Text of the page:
Apple is scheduled to release the Apple Watch on April 24.
The Epicurious Smart Timer was designed to be paired with the Condé Nast-owned food site’s existing iOS app. Users can activate the timer after selecting a food item they’re about to cook on the app, be it steak, chicken, pork, seafood, veggies or eggs. Haptics notify users if they need to take an action – for example, ”time to flip the steak” – as well as when the food is halfway finished and then fully cooked. Accompanying images display what the food should look like at each various stage of cooking.
It took a lot of discussion during the planning process for the Epicurious team to decide what it was going to do on the Apple Watch, if anything.
“The first thing you might think of is, ‘Let’s put recipes on your wristwatch.’ Makes sense, right?” said Eric Gillin, executive director of Epicurious. “But if you can measure TV usage in hours, desktop usage in half hours and phone usage in minutes – the watch is going to be measured in seconds. It’s just not enough real estate to read on.”
That’s also what makes advertising a challenge on the watch. As Apple notes in its Apple Watch developer guidelines, “Incorporate a brand’s assets in a refined, unobtrusive way. People use your app to get things done to be entertained; they don’t want to feel as if they’re being forced to watch an advertisement.”
Although that statement applies more to an app’s personal branding, it’s fair to assume that traditional advertising tactics won’t be wholly welcome on the watch platform.
Luxury car brand Lexus will sponsor the functionality launch of the Epicurious Smart Timer on the Apple Watch, and the two will be partnering to create a custom recipe channel that will include recipes from the Lexus Culinary Masters, a group of celebrity chefs that act as ambassadors for the Lexus brand.
Epicurious, which previously worked with Lexus on sponsored content, has been getting deeper into native recently. In March, Condé Nast’s Food Innovation Group signed a deal with TripleLift to power native placements across its various sites, including Epicurious, Bon Appétit and roughly 80 food blogs. The placements will be sold both directly and through private native marketplaces.
“One of the things I’m pretty conscientious about is that native advertising should work like editorial,” Gillin said. “Everything needs to be clearly labeled so that people aren’t confused. It’s important for both sides. If you love a sponsored recipe and it doesn’t say the name of the brand, then that isn’t good. I’m into clarity. Our app for the Apple Watch is actually a really great example of how product and editorial are really linked.”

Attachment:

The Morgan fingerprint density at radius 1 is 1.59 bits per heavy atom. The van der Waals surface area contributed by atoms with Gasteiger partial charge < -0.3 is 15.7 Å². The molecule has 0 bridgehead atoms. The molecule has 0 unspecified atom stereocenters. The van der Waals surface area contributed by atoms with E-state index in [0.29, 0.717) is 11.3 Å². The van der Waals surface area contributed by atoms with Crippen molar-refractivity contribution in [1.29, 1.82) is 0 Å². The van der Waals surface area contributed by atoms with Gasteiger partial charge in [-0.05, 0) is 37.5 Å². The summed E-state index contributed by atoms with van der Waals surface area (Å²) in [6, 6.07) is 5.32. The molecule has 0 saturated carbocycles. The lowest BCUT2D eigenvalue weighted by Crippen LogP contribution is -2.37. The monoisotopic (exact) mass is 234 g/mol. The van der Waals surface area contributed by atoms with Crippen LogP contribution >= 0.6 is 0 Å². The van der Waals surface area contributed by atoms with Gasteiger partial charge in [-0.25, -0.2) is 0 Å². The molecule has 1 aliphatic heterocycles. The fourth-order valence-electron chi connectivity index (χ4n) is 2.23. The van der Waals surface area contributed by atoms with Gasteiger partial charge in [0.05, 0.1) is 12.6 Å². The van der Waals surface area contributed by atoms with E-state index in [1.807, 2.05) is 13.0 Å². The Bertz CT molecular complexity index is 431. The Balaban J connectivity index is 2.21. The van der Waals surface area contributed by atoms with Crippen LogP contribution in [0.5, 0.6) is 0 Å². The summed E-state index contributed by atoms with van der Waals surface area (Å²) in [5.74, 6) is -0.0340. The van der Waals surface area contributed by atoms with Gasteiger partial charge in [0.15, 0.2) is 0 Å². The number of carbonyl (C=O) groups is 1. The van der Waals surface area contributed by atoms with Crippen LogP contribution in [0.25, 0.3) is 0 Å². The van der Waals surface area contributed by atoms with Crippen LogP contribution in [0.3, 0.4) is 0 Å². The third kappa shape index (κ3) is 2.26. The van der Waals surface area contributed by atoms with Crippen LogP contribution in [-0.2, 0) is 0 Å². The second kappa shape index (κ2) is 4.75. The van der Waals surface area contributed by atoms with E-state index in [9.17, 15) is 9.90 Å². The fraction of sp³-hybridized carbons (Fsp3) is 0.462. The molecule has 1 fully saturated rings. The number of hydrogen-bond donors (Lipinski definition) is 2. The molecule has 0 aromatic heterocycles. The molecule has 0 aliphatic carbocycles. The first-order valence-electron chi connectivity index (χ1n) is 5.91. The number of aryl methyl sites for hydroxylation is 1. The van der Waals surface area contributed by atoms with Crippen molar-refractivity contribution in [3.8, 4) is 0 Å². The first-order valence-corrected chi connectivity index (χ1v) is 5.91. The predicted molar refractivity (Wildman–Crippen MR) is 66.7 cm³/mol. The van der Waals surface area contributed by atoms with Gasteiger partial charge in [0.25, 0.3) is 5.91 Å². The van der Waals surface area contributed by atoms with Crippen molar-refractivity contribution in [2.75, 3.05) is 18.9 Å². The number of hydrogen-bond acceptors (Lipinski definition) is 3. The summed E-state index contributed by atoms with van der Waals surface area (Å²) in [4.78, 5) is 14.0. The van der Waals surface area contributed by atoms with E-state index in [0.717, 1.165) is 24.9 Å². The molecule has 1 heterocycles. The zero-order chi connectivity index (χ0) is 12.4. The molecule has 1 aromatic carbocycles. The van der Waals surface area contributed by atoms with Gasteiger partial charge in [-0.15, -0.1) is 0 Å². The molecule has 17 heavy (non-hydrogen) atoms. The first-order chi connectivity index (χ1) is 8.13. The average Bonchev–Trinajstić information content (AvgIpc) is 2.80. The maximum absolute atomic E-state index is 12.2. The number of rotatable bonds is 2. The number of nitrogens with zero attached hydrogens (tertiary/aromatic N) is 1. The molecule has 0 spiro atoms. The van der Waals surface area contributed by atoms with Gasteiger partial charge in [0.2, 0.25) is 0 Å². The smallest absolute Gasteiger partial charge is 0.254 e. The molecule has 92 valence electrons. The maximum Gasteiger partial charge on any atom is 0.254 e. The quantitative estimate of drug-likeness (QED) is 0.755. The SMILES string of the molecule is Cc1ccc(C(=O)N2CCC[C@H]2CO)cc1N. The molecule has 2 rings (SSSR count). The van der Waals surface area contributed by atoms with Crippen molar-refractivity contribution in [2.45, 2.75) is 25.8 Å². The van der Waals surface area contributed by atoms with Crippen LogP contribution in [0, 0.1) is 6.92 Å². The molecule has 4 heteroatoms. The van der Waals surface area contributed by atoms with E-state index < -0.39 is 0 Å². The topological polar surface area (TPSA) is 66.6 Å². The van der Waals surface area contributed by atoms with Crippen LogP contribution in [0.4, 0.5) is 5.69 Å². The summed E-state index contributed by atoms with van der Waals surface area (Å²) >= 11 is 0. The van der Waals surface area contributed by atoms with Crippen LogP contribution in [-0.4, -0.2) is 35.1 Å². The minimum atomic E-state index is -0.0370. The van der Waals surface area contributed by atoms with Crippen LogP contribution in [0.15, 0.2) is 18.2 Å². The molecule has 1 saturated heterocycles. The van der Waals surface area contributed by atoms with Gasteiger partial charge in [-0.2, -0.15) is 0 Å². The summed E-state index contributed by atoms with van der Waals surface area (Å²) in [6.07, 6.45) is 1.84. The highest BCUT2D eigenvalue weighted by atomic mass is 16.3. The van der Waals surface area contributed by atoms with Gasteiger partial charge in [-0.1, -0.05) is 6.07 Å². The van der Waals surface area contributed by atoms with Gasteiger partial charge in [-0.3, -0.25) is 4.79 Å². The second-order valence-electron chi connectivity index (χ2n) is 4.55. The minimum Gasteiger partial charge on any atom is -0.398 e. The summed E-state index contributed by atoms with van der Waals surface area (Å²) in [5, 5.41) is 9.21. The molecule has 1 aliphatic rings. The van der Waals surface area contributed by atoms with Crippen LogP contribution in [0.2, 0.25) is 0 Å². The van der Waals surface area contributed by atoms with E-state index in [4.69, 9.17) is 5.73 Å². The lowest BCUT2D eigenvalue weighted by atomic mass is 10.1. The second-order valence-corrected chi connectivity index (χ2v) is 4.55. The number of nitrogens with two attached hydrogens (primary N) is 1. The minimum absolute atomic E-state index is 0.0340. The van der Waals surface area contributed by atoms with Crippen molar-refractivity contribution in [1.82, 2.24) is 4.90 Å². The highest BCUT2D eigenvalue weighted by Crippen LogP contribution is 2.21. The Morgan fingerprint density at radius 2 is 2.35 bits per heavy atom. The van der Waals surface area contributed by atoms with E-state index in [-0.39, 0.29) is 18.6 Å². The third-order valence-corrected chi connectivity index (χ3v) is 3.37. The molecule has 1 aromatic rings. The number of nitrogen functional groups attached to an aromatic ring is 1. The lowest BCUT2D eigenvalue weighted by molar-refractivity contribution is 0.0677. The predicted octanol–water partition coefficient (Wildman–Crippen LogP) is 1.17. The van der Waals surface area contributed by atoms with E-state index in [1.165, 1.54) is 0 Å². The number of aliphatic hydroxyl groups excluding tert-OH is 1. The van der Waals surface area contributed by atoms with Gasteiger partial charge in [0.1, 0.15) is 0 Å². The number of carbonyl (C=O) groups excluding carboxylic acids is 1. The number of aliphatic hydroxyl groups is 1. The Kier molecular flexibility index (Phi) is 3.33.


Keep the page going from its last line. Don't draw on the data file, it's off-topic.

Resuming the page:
Product and editorial, but not overt advertising.
“Buzz, look down, ‘Your cooking has been brought to you by: insert brand name here.' That’s not respectful,” Gillin said. “At best, you’re looking at a push notification, and even that might not be ideal, considering how small the screen is, and you don’t want to irritate people. There’s no such thing as DFP for watches.”
Several other large publishers have also announced their watch intentions in the weeks leading up to launch, including The Economist, which is playing around with Watch-controlled playback of its audio edition, and The New York Times, which is focusing on creating “one-sentence stories” and super-tiny breaking news alerts.
On the other hand, some companies are pushing for display ads. There might not be a wearables version of DoubleClick for Publishers, but mobile ad exchange TapSense will be trying its hand at launching a programmatic ad platform for the Apple Watch. According to TapSense CEO and co-founder Ash Kumar, the TapSense watch SDK is in “active testing” with several publishers, agencies and brands – among them Rakuten Marketing – and is set to be generally available when the watch goes live.
There’s a fine line between what could work on the watch and what might be a turnoff, but that doesn’t mean paid media is an impossibility, said Josh Glantz, SVP of strategy and business development at beacon and location marketing company Mobiquity Networks.
“The fear is that the Apple Watch will become a media platform, but with every new device and every new interface, there’s also an opportunity to redefine what a paid integration might look like or what that experience might be,” Glantz said, “The Apple Watch absolutely opened itself up to being part of that consumer dialogue and journey. Marketers are going to have to be very careful to curate what they want to say and how they say it. The when and the where will be critical pain points here because that context will make or break the consumer’s perception of whether they need, or even want, this type of communication at all.”